Google Tag Manager Audit Checklist

Table of contents for Google Tag Manager Audit Checklist

  1. Creating a measurement plan
  2. GTM container snippet placement
  3. Check if all the pages have GTM container snippet
  4. Naming convention for your tags and triggers
  5. Implementation of a data layer on your website
  6. Use folders for organising your tags, triggers and variables
  7. Consolidate all the similar tags
  8. Use Google Analytics settings variable for tags
  9. Use built in variables templates instead of custom templates
  10. Use regular expressions instead of creating multiple triggers
  11. Use preview option before publishing any tags on your website
  12. Validate real time reports in Google Analytics for data
  13. Follow publishing guidelines in Google Tag Manager for every change

In this article, I will discuss the steps that need to be considered while using the Google Tag Manager for your website tagging. 

This checklist covers all the basic steps and ensures that the implementation meets the needs of the client.

Creating a measurement plan

The first step before even implementing the Google Tag Manager snippet on your website is to create a measurement plan. This plan should cover all the activities performed by the user on your website, such as button tracking, form completion, enhanced ecommerce, implementing cross domain tracking, etc.

Make sure to document your measurement plan for future references. You should have a clear picture of every tag implemented in your Tag Manager account. 

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GTM container snippet placement

The GTM container snippet is a piece of JavaScript code that should be implemented on all the pages that you would like to track. 

Let us see where to find this snippet and how to implement it.

Step-1: Login to your Google Tag Manager account.

Step-2: Click on the ‘Admin’ section at the top.

Step-3: Under ‘Container’ column, select ‘Install Google Tag Manager’.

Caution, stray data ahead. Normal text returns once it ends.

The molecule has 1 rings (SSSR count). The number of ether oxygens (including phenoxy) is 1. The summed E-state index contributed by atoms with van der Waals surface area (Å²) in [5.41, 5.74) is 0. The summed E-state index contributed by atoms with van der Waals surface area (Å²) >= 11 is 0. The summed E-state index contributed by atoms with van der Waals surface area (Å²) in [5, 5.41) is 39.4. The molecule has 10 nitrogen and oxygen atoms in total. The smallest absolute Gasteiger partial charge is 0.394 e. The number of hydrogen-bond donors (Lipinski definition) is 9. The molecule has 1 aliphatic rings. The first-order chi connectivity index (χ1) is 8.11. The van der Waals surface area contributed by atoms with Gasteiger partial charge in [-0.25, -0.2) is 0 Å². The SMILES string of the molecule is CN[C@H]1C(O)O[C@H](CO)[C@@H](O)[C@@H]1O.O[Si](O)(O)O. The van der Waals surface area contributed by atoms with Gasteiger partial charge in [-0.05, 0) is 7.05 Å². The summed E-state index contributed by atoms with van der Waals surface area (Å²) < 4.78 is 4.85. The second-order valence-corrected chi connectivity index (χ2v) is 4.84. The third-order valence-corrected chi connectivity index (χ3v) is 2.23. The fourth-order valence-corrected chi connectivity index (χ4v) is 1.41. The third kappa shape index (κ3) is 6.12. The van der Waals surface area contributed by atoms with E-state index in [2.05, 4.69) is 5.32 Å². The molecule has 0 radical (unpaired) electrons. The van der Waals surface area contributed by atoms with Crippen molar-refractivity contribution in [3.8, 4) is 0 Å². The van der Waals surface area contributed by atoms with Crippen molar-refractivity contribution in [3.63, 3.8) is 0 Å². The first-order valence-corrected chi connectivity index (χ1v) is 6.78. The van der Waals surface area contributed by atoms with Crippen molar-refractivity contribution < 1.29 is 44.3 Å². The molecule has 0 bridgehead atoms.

Step-4: Copy the below code and paste it to every page of your website. This code should be placed in the head section of the page and the second part should be right after the body tag.

Check if all the pages have the GTM container snippet

Make sure that you have added the GTM container snippet on all the pages of your website that you would like to track. 

GTM container snippet validation can be done by two methods.

  1. Using the Google Tag Assistant Chrome extension.
  2. Checking the code in the source code of the page.

Validation using Tag Assistant Chrome extension:  Google Tag Assistant is the chrome extension that checks all the tags added on the page. Download this extension from the chrome web store

Follow below steps to validate if GTM snippet is loading properly on your page.

Step-1: Visit your website and now click on the ‘Enable’ icon for the extension.

Step-2:  Check for the tags loaded on the page in the Tag Assistant with status green, red or blue.

Step-3: If the status is green or blue it means that the GTM is installed properly on the page as shown above.

Validation using source code of the page:

Step-1: Visit your website in the Chrome browser.

Step-2:  Right click anywhere on the page and select ‘view page source’ or use command Ctrl+U.

Step-3: You would now notice that your source code is now open in the new tab.

Step-4: Press ‘Control +F’ and search for GTM- and if your developer has installed the code, you would see it in the results. If GTM is installed correctly you will see two instances, one in the head tag and one in the body tag.

Naming convention for your tags and triggers